Fleadh streets are alive with the sound of music
CAVAN has never managed three in a row -- but locals are hoping to clinch that title soon.
This is the second year that the border county has hosted Fleadh Cheoil na hEireann -- and efforts will soon turn to securing the treble for the first time next year.
Last night the festival stepped up a gear in preparation for a hectic weekend of music and dance -- but 1,000 music students have been studying and playing hard all week at the Scoil Eigse.
And last night some took to the streets to show off their skills before the competitions begin this weekend.
A large crowd gathered at the main square to hear Haley Richardson (9) and her brother Dylan (13) from New Jersey play. Their parents, Rich and Donna, said this is the third time they have travelled to the Fleadh in Ireland.
"We always come for two weeks and make a vacation of it for the whole family. The atmosphere is just great and there's so much to do," said Rich.
An estimated 300,000 people will visit Cavan during the 10-day event, which ends on Monday. Organisers said music fans have travelled from the UK, Spain, France and the US to compete and soak up the atmosphere.
A total of 165 competitions in dancing and music begin today and will run throughout the weekend while 240 individual events are scheduled to take place.
However, a number of events sold out late last week, including two plays: 'Fleadh Town' and 'A Holy Show'.
One of the highlights tomorrow is a concert in honour of Andrew Grene who was killed in the earthquake in Haiti in January 2010. Andrew, who grew up in Belturbet in Cavan, was working for the UN in Port au Prince at the time.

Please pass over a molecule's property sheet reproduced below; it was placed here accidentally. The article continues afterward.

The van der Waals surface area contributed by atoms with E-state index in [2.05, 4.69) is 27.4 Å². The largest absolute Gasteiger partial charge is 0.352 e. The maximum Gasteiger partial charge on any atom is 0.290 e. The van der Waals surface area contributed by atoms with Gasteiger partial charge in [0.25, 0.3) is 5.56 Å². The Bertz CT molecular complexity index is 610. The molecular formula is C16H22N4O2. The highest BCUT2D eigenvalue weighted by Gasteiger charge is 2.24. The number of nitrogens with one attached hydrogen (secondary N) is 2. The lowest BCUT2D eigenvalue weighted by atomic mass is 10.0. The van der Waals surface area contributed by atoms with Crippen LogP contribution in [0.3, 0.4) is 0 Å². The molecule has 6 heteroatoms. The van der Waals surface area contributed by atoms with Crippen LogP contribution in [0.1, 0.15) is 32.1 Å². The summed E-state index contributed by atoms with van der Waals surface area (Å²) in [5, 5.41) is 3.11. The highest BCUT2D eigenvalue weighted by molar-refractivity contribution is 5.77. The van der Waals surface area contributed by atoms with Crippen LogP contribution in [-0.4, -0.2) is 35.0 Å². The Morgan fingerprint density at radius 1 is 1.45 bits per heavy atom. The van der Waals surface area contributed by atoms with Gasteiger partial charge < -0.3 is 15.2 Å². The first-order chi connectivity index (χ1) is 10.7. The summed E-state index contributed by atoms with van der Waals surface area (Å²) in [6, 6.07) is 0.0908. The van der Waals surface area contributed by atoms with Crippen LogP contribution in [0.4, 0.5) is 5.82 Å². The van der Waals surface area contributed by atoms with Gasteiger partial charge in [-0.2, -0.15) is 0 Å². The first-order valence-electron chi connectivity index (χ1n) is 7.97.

His twin brother Gregory, a member of Celtic rock group The Prodigals, will be playing at the memorial concert, while Bluegrass legend Tim O'Brien will host a concert in the Town Hall at 10pm.
Scores of free events will take place around the town including a daily Flash Mob Dance, open mike sessions, art exhibitions and walking tours. A craft food village will also open tomorrow and Sunday.
Organisers said preliminary figures show that the number of visitors is up on last year. Early yesterday 400 camping spots were already taken and a third site had to be opened two days ahead of schedule.
Many people have rented rooms from local people, with hotels and B&Bs booked out six months ago.
Mary Ryland (22) from Steubenville in Ohio is staying in the town with her two sisters Margaret (24) and Melanie (17) and they are taking part in the Scoil Eigse and competitions.
"It's like a zoo at night, but in a good way," she said.
Local business people said the Fleadh is providing a huge boost to the town which has been devastated by job cuts. Last year's event brought an estimated €35m into the local economy.